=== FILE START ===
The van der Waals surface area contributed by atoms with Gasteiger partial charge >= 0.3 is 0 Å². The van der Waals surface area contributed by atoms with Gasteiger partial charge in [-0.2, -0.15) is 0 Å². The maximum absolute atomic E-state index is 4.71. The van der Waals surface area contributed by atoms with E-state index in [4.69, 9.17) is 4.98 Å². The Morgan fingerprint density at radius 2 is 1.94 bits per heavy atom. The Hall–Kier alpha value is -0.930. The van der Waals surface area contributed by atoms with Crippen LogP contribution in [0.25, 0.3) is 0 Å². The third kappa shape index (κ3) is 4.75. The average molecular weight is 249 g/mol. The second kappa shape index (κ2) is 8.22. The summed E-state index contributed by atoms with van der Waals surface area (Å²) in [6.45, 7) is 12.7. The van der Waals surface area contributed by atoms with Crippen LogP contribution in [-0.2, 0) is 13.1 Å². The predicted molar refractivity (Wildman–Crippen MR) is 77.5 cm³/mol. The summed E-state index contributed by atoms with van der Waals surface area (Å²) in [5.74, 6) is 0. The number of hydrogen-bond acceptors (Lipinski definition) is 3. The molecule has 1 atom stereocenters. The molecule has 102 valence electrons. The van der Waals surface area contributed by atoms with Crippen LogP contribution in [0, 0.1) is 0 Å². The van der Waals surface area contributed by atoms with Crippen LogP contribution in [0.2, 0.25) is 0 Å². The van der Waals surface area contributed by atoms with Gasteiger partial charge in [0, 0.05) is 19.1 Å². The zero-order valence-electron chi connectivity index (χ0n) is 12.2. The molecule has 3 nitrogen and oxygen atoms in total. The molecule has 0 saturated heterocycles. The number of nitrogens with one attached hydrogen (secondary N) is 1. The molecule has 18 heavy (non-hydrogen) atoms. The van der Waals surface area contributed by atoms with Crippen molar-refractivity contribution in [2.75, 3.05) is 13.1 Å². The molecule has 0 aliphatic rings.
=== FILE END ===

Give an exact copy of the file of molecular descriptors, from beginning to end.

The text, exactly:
The van der Waals surface area contributed by atoms with Gasteiger partial charge >= 0.3 is 0 Å². The van der Waals surface area contributed by atoms with Gasteiger partial charge in [-0.2, -0.15) is 0 Å². The maximum absolute atomic E-state index is 4.71. The van der Waals surface area contributed by atoms with E-state index in [4.69, 9.17) is 4.98 Å². The Morgan fingerprint density at radius 2 is 1.94 bits per heavy atom. The Hall–Kier alpha value is -0.930. The van der Waals surface area contributed by atoms with Crippen LogP contribution in [0.25, 0.3) is 0 Å². The third kappa shape index (κ3) is 4.75. The average molecular weight is 249 g/mol. The second kappa shape index (κ2) is 8.22. The summed E-state index contributed by atoms with van der Waals surface area (Å²) in [6.45, 7) is 12.7. The van der Waals surface area contributed by atoms with Crippen LogP contribution in [-0.2, 0) is 13.1 Å². The predicted molar refractivity (Wildman–Crippen MR) is 77.5 cm³/mol. The summed E-state index contributed by atoms with van der Waals surface area (Å²) in [5.74, 6) is 0. The number of hydrogen-bond acceptors (Lipinski definition) is 3. The molecule has 1 atom stereocenters. The molecule has 102 valence electrons. The van der Waals surface area contributed by atoms with Crippen LogP contribution in [0, 0.1) is 0 Å². The van der Waals surface area contributed by atoms with Crippen LogP contribution in [0.2, 0.25) is 0 Å². The van der Waals surface area contributed by atoms with Gasteiger partial charge in [0, 0.05) is 19.1 Å². The zero-order valence-electron chi connectivity index (χ0n) is 12.2. The molecule has 3 nitrogen and oxygen atoms in total. The molecule has 0 saturated heterocycles. The number of nitrogens with one attached hydrogen (secondary N) is 1. The molecule has 18 heavy (non-hydrogen) atoms. The van der Waals surface area contributed by atoms with Crippen molar-refractivity contribution in [2.75, 3.05) is 13.1 Å². The molecule has 0 aliphatic rings.